Wednesday, October 21, 2009

Will-do vs. Can-do (self-efficacy)

Self-efficacy is defined as “the belief that one is capable of performing in a certain manner to attain certain goals” (Bandura, 1982, p. 122). Self-efficacy has been linked to the length of time an individual will work on a task, how they will cope with issues and how much effort they will put toward the task (Bandura, 1986). Furthermore, self-efficacy has been related to work-performance measures such as adaptability (Hill, Smith & Mann, 1987), coping with career related events (Stumpf, Brief & Hartman, 1987), managerial idea generating (Gist, 1989), managerial performance (Wood, Bandurea & Bailey, 1990), and skill acquisition (Mitchell, Hopper, Daniels, George-Falvy, 1990). All of these relationships illustrate the importance of self-efficacy as a determinate of managerial performance and success. Stajkovic and Luthan’s (1998) meta-analysis empirically illustrates the strength of these relationships as r = .38 between self-efficacy and task related performance.

Managers with high self-efficacy can influence the work attitudes (i.e., commitment, job satisfaction) of their subordinates (Walumbwa et al., 2005). Recent empirical research has illustrated that efficacy beliefs are positively related to followers’ work-related attitudes (Walumbwa et al., 2005). Self-efficacy influences the strength and direction of the relationship between neuroticism, extroversion and conscientiousness with manager effectiveness (Ng, Ang, & Chan, 2008). More specifically, self-efficacy influences the neuroticism/conscientiousness relationship with effectiveness when managers had low job demands; and extraversion, regardless of a manager’s job demands (Ng, Ang, & Chan, 2008).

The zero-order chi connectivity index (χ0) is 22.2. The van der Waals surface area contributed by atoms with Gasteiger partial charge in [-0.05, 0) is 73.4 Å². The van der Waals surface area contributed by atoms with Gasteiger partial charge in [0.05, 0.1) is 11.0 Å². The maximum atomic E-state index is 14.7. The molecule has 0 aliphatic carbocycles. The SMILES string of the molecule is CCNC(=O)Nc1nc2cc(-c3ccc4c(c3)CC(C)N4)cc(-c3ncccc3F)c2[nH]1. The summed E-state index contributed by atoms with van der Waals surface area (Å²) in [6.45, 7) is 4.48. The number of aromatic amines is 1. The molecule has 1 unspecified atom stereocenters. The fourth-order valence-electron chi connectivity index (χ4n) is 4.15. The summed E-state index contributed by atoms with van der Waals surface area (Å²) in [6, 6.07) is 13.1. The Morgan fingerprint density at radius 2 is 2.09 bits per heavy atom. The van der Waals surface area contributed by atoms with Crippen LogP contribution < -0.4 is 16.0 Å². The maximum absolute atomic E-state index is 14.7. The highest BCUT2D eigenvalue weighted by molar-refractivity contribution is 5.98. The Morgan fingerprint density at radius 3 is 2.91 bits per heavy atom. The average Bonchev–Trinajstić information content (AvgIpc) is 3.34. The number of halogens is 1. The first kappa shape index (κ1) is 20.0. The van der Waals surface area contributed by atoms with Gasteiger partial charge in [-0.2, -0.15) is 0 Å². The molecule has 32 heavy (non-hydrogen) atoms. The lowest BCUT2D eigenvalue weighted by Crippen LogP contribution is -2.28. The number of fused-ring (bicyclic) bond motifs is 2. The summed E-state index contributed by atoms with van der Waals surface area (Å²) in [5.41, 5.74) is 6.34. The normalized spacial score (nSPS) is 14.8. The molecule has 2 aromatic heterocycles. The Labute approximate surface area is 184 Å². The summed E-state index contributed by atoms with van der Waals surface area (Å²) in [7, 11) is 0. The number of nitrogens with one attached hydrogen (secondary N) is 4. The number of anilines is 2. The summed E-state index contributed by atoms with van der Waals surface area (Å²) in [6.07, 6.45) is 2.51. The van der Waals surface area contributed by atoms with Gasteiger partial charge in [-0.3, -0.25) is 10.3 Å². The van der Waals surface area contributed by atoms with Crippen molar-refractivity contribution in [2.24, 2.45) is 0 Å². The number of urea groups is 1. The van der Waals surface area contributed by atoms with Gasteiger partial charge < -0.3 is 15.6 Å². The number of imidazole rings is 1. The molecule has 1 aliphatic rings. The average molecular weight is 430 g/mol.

Finally, self-efficacy is one of the factors that can indicate if a skilled worker is prepared for occupational change. Workers with a high self-efficacy are more prepared for occupational change in different stages of transitions (i.e., prior to, during, and after; Schyns, 2004).

Wednesday, October 14, 2009


I just attended a seminar on Creating Writing Assignments. You may think…”What does this have to do with psychology in the workplace?” Well, it has a lot to do with psych in the workplace. Writing is a fundamental building block of creative thinking. The seminar discussed the differences between experienced writers and inexperienced writers.

More specifically we discussed why and how each of these groups writes. It was interesting to see just how different the two groups behavior and think. Here are some of our responses to the previously asked questions;

Why do you write? For fun, to convey information, to communication, to share knowledge, to express feelings, thoughts and emotions, to summarize information, to discover, to organize thoughts, to get better

How do you write? Outline, structures, process orientated, explosive, with others

What are the main differences between experts and amateur writers?